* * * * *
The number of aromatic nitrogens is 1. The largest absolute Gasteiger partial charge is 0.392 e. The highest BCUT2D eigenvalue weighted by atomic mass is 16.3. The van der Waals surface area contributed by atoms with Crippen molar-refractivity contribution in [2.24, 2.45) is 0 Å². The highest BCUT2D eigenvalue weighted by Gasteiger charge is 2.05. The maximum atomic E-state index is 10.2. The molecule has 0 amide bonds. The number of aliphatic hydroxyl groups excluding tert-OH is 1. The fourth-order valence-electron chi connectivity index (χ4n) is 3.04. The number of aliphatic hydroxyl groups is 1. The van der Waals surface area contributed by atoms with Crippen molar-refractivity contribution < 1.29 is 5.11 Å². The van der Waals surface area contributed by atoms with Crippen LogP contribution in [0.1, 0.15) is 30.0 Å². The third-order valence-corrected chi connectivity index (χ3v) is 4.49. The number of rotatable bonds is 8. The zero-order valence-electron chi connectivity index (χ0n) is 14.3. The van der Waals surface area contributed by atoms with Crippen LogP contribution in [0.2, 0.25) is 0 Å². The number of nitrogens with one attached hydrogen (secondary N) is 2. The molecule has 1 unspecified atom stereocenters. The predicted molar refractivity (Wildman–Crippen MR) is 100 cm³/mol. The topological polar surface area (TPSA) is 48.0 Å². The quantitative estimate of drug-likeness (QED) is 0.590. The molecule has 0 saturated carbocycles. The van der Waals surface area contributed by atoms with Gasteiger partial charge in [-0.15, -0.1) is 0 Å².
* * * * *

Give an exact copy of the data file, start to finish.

The number of aromatic nitrogens is 1. The largest absolute Gasteiger partial charge is 0.392 e. The highest BCUT2D eigenvalue weighted by atomic mass is 16.3. The van der Waals surface area contributed by atoms with Crippen molar-refractivity contribution in [2.24, 2.45) is 0 Å². The highest BCUT2D eigenvalue weighted by Gasteiger charge is 2.05. The maximum atomic E-state index is 10.2. The molecule has 0 amide bonds. The number of aliphatic hydroxyl groups excluding tert-OH is 1. The fourth-order valence-electron chi connectivity index (χ4n) is 3.04. The number of aliphatic hydroxyl groups is 1. The van der Waals surface area contributed by atoms with Crippen molar-refractivity contribution < 1.29 is 5.11 Å². The van der Waals surface area contributed by atoms with Crippen LogP contribution in [0.1, 0.15) is 30.0 Å². The third-order valence-corrected chi connectivity index (χ3v) is 4.49. The number of rotatable bonds is 8. The zero-order valence-electron chi connectivity index (χ0n) is 14.3. The van der Waals surface area contributed by atoms with Crippen LogP contribution in [0.2, 0.25) is 0 Å². The number of nitrogens with one attached hydrogen (secondary N) is 2. The molecule has 1 unspecified atom stereocenters. The predicted molar refractivity (Wildman–Crippen MR) is 100 cm³/mol. The topological polar surface area (TPSA) is 48.0 Å². The quantitative estimate of drug-likeness (QED) is 0.590. The molecule has 0 saturated carbocycles. The van der Waals surface area contributed by atoms with Gasteiger partial charge in [-0.15, -0.1) is 0 Å².